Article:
Cushioning for packages can be designed and testing done to evaluate
protection offered using the Damage Boundary Curve. An ISTA-certified
test laboratory is used by students to evaluate packages they design,
with results reported internationally. A professional, corrugated box
sample maker is available.
A laboratory packaging line
consisting of equipment for weighing, proportioning, or counting of
products; handling, filling, and closing of packages; and code dating
and checkweighing enables students to run actual line trials and obtain
performance data, such as production, weight accuracy, and closure
Preparation and Forming. Common and
special-purpose types of pulverizers, mixers, blungers, extruders,
presses, and furnaces are available for pilot-plant production of
whitewares, refractories, dielectrics, glass, and other types of
ceramics. Microprocessor- and computer-controlled kilns with carefully
controlled atmospheres and closely regulated temperatures are
especially suitable for sintering studies.
Hot pressing and
hot extrusion of special ceramics may be done in a wide range of
presses and furnaces, including both cold and hot isostatic presses,
atmosphere-controlled hot presses, nitriding furnaces, and injection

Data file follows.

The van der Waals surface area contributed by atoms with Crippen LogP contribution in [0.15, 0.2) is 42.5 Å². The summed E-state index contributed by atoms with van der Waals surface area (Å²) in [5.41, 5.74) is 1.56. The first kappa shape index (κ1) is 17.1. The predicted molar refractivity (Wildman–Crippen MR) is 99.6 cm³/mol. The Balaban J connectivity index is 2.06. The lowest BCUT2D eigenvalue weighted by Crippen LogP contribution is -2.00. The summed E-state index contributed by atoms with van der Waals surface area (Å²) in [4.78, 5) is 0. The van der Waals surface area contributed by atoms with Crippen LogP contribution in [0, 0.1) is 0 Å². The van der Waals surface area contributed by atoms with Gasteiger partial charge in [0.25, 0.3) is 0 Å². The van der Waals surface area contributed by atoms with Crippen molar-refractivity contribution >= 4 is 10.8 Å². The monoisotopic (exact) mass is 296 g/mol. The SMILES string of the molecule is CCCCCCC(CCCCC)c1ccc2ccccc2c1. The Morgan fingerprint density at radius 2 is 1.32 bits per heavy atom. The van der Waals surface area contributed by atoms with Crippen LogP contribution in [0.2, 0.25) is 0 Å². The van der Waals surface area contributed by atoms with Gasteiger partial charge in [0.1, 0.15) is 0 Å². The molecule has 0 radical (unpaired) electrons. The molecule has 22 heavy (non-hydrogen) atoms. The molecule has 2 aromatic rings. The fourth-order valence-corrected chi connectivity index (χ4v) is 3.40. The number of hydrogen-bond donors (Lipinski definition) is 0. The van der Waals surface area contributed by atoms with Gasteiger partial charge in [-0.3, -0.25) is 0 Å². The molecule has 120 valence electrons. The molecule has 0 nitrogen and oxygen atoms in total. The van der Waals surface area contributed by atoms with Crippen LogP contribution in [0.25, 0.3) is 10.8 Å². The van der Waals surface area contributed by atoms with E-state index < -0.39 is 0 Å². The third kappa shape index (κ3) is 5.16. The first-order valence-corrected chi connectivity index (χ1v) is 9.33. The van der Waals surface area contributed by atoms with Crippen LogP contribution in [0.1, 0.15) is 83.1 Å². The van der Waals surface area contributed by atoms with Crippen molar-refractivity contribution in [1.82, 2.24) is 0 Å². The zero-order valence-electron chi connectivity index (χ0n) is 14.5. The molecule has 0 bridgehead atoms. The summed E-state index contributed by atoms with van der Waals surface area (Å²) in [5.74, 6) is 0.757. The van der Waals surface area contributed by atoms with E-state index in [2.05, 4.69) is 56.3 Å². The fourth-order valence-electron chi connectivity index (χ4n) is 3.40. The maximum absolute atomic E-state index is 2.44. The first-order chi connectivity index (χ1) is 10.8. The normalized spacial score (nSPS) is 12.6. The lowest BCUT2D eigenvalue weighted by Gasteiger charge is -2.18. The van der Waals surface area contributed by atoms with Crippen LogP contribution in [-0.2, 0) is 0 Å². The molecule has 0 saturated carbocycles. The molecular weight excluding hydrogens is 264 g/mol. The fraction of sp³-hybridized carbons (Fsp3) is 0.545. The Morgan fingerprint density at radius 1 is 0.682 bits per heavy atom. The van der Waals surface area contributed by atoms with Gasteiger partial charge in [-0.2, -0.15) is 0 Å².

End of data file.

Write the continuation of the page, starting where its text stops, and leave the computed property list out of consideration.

molders. A wide variety of conventional and novel gas-fired,
electric, and radio-frequency furnaces is available.
ceramic production technologies include special equipment for
composites; laser synthesis of ultrafine, perfect powders; R.F./D.C.
film sputtering; chemical vapor deposition; and evaporation-deposition.
The properties of electronic substrates, packages, and magnetic and
superconducting ceramics and devices can be studied in the Howatt
Laboratory for Electronic Ceramics. A complete fiber optics laboratory
includes an internal chemical vapor deposition lathe, a preform
preparation clean room, and two instrumented fiber drawing towers.
Extensive online and offline quality control and testing equipment for
optical fiber also is available.
Computer Laboratory. This
laboratory is equipped with 15 Silicon Graphics workstations with links
to the Rutgers computer center for massively parallel computing and to
supercomputers at the national level. Computations are performed in
CAD/CAM related to design, manufacture, and properties of materials; in